Section G Getting it right
Ways of improving support
One of the first ways of improving support for someone with a learning disability, autism or both is for all the people who are involved in their life to work together. It goes both ways that family carers and professionals can try to understand each other’s viewpoints and work in partnership to make decisions and support the person consistently.
Person-centred support is essential for people with learning disabilities and autism. This means that an individual’s care and support is based around their needs and choices, rather than trying to make that individual fit the needs of the system.
Some people may be supported by a service that does not meet their needs and a change of support service is the best way to improve their life, because:
- The number of people living there is not right for the person;
- The person and others living there are not compatible;
- The physical environment is difficult for the person;
- The staff are not experienced enough to offer the right support; and/or
- The culture of the organisation does not suit the person’s needs.
Any change of service must be planned very carefully and the person should be supported with the decision, or a decision should be made in the person’s best interests.
The level of staff support may need to be adjusted. Consider whether the person may have too many or too few staff with them throughout the day. For example whether they are crowded by too many people, the person prefers the company of one person at a time or there are not enough staff available to help them participate in activities. This type of planning is called person-centred planning.
PBS is an approach that is used to support behaviour change in a child or adult with a learning disability and improve their quality of life. The focus is not on ‘fixing’ the person or the challenging behaviour and never uses punishment as a strategy for dealing with challenging behaviour. PBS is based upon the principle that if you can teach someone a more effective and more acceptable behaviour than the one that you find challenging, the challenging behaviour will reduce. Implementing a PBS plan properly and consistently can make a huge difference to someone’s life.
Good quality training for families and staff is important in improving support. Both would benefit from learning about PBS. Many paid carers are not given much training specific to the needs of the people they support, so would benefit from a better understanding of their needs and how they can make changes to the support they offer. Training also needs to be backed up with good management, in which managers support their staff and show them how to do their job well.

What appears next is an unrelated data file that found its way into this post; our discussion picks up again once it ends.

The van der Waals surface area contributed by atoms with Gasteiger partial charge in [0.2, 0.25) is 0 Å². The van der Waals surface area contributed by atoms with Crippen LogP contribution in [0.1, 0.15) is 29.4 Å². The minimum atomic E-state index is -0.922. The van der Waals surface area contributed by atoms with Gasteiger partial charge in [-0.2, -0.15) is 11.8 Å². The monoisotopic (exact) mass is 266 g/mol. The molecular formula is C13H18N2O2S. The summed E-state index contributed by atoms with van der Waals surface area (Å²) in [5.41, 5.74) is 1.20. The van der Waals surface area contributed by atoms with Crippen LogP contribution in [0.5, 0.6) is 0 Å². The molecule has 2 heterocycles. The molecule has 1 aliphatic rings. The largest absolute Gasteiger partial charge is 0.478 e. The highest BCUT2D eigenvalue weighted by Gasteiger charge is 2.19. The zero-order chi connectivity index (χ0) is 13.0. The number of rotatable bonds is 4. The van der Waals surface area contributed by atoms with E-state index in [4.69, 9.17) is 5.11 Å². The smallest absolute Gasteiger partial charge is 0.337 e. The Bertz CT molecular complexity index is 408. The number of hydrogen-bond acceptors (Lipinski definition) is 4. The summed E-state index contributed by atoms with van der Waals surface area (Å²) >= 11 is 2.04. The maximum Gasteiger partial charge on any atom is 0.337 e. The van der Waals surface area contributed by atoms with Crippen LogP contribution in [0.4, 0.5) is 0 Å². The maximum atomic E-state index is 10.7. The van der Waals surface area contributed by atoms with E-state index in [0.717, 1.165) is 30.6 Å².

Support can be improved by putting a focus on proactive strategies, which that aim to support someone in a way that can reduce the need for challenging behaviour and therefore avoid it. These are different to reactive strategies, which are used to respond to challenging behaviour once it has occurred. There are many different proactive strategies that work well to meet the needs of different individuals; some examples are given in the scenarios in this section.
Intensive interaction is a way of engaging with someone by observing their body language and interests, and using these to establish communication. Using sensory signals that are familiar to the person can help to find some common ground and begin a meaningful connection. Intensive interaction can lead onto supporting someone to use other forms of communication and learn new skills.
This is a combination of supporting both sensory needs and communication needs. Time is taken to observe the individual to understand which sensory stimuli they prefer and which they find distressing. This information is used to create a sensory environment that minimises distressing stimuli and maximises those the person prefers in order to support communication. Once these preferences are understood, intensive interaction is used to establish a connection and communication with the individual.
This is a way of supporting someone that aims to use everyday activities as an opportunity to learn new skills and participate in an ordinary life. This approach sees activities as made up of a series of steps, all of which are equally valuable. Individuals can be supported to participate in as many of these steps as possible with each step seen as an achievement.
Low arousal support
This type of support focuses on the person’s environment and sensory needs. By minimising the sounds, lights, visual stimuli and other stimulating things around the person, they are calmer and more able to engage with people and activities.